Bossert: When you see some people say, “It’s the person’s fault that they’re doing drugs,” and you look at the intake reports and see the information, you ask, “Is it really – or is it maybe an event or environmental factor?”
Williams: This is getting beyond the taboo of what has traditionally been called a “difficult population,” and seeing that these are folks with a chronic problem. Just like you would treat diabetes, just like you would treat hypertension, what makes these folks less deserving of the same kind of resources, the same sort of attention?
Bossert: The addiction medicine sub-specialty was recently added to the UB medicine realm. I'm hoping there's more students out there to have the opportunity to get their feet wet in a sub-specialty that's not craved.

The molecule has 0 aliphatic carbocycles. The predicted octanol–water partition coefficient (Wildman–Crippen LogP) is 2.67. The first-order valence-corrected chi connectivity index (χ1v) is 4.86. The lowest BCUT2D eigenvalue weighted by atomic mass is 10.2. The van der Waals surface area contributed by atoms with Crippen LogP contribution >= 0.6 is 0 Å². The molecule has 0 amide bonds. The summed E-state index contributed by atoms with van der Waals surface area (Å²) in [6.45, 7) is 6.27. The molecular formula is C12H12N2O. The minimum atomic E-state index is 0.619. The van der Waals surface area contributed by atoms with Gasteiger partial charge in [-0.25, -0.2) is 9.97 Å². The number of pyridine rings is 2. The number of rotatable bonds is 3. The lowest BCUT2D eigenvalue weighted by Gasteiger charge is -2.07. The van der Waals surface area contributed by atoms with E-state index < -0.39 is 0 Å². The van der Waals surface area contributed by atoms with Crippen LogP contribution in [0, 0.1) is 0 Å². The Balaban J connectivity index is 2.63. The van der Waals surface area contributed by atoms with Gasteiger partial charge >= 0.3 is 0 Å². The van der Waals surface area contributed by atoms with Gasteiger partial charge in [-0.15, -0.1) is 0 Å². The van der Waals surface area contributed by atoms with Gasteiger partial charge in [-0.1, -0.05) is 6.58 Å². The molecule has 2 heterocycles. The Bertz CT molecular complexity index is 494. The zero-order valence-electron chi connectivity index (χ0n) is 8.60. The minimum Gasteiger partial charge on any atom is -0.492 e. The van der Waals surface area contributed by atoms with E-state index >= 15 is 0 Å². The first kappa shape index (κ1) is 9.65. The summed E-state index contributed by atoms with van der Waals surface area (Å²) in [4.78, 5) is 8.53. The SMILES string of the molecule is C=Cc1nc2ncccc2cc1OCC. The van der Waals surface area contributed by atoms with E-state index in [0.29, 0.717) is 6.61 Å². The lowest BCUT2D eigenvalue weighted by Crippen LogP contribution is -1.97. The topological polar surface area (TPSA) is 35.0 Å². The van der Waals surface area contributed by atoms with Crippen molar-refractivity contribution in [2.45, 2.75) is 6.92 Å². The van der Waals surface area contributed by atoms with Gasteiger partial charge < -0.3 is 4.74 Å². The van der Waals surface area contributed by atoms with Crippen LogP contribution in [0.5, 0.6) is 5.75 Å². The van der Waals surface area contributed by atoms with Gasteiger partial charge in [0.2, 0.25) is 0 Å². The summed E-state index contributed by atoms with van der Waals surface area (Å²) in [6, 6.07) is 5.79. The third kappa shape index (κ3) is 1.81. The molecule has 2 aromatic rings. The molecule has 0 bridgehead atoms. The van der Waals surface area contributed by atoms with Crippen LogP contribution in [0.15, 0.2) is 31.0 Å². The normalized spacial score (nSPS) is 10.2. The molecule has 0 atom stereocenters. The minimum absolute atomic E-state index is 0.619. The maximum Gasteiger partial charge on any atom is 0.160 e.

Q. How exciting or interesting is it to know that people in the place where you grew up are leading this kind of research?
Bossert: It's an opportunity to be here in an academic environment that's breaking down doors. I feel blessed to be part of the ride.
Q. How do you feel being in a place where some of the things you've been thinking about academically for years are available?
Williams: I have to echo the same thing. To see such a vibrant unity of academic research, clinical research and clinical partnerships, and being able to see these three aspects come together to improve the health of the community, that for me is beyond what I can get in the classroom.
Twitter: @BNrefresh, @ScottBScanlon